Based on 68 qualitative interviews carried out in Senegal and DR Congo with beneficiaries and non-beneficiaries of programs assisting migrants after their return to their origin country, this article investigates how these programs affect the reintegration of those migrants. It uses an original approach, combining a qualitative thematic analysis of the interviews with a quantitative assessment of the economic, psychosocial and physical dimensions of the reintegration experience. The analyses show that institutional assistance provided after return does not have a positive influence on the return migrants’ reintegration. The research brings new empirical evidence to policy makers, demonstrating that when migrants do not return voluntarily, when they have not prepared their return on their own, and particularly when the context in their origin country is not stable, the chances of successful reintegration are low, even if institutional assistance after return is provided.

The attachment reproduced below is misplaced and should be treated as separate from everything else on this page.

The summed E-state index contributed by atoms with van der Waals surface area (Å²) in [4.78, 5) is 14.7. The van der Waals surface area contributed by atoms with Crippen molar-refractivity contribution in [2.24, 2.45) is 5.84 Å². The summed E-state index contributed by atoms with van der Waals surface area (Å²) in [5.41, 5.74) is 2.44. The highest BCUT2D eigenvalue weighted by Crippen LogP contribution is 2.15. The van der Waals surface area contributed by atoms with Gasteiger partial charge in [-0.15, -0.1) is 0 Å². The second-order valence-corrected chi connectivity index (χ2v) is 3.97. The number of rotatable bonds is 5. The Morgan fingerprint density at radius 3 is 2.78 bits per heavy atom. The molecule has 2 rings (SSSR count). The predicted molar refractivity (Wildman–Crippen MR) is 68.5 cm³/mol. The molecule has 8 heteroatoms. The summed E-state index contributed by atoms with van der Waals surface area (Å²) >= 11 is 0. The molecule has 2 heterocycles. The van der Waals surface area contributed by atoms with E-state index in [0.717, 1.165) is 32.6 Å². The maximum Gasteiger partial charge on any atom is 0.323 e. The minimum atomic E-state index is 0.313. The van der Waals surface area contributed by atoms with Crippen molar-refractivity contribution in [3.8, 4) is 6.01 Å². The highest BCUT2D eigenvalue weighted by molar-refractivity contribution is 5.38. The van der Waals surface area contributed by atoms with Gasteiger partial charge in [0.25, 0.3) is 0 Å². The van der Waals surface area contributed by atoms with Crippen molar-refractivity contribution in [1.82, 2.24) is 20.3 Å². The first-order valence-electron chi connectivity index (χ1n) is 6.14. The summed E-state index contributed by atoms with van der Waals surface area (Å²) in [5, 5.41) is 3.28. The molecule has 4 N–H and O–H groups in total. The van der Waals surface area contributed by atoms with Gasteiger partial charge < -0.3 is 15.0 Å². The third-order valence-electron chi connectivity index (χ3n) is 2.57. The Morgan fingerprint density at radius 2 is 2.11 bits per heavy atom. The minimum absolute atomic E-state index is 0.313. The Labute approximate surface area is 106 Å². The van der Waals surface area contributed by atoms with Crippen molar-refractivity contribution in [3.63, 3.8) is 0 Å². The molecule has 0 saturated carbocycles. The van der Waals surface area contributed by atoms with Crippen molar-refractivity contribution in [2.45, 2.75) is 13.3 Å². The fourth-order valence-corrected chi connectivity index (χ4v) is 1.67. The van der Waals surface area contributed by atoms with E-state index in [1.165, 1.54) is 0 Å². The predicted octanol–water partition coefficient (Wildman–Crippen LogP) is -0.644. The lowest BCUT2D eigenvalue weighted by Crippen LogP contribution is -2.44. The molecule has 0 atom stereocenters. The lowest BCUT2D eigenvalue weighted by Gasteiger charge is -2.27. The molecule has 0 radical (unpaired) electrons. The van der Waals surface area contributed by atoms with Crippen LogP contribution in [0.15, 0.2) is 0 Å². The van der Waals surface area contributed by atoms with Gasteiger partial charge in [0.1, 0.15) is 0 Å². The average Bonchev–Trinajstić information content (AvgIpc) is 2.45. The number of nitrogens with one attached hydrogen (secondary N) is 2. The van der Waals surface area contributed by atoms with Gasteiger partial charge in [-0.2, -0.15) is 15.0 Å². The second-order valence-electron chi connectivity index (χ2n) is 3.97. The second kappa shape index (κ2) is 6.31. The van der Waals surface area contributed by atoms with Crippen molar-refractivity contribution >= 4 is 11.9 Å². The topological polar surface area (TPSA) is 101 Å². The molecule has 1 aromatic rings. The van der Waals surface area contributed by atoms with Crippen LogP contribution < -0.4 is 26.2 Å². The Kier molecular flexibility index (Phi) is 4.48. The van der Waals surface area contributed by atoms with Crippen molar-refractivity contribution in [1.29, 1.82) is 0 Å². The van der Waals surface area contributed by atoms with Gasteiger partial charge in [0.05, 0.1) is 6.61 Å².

Space, Populations, Societies
Return migration, Reintegration, Senegal, Democratic Republic of Congo, Voluntary return program